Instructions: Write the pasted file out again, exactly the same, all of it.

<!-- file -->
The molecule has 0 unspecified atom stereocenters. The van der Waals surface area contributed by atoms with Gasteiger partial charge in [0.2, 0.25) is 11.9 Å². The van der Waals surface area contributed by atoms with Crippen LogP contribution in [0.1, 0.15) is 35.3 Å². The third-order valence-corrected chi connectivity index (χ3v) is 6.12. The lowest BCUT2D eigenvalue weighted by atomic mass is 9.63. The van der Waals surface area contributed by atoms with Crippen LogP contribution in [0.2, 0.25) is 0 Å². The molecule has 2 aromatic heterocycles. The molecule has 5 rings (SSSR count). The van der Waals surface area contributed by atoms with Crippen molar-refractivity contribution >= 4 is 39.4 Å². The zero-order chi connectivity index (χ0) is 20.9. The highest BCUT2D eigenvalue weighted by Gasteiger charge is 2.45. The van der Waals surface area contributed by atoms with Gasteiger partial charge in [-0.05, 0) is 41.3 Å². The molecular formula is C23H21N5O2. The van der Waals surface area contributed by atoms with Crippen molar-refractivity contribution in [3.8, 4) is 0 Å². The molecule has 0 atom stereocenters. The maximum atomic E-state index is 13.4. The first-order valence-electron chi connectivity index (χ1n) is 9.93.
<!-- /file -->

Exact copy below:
The molecule has 0 unspecified atom stereocenters. The van der Waals surface area contributed by atoms with Gasteiger partial charge in [0.2, 0.25) is 11.9 Å². The van der Waals surface area contributed by atoms with Crippen LogP contribution in [0.1, 0.15) is 35.3 Å². The third-order valence-corrected chi connectivity index (χ3v) is 6.12. The lowest BCUT2D eigenvalue weighted by atomic mass is 9.63. The van der Waals surface area contributed by atoms with Crippen LogP contribution in [0.2, 0.25) is 0 Å². The molecule has 2 aromatic heterocycles. The molecule has 5 rings (SSSR count). The van der Waals surface area contributed by atoms with Crippen molar-refractivity contribution >= 4 is 39.4 Å². The zero-order chi connectivity index (χ0) is 20.9. The highest BCUT2D eigenvalue weighted by Gasteiger charge is 2.45. The van der Waals surface area contributed by atoms with Gasteiger partial charge in [-0.05, 0) is 41.3 Å². The molecular formula is C23H21N5O2. The van der Waals surface area contributed by atoms with Crippen molar-refractivity contribution in [3.8, 4) is 0 Å². The molecule has 0 atom stereocenters. The maximum atomic E-state index is 13.4. The first-order valence-electron chi connectivity index (χ1n) is 9.93.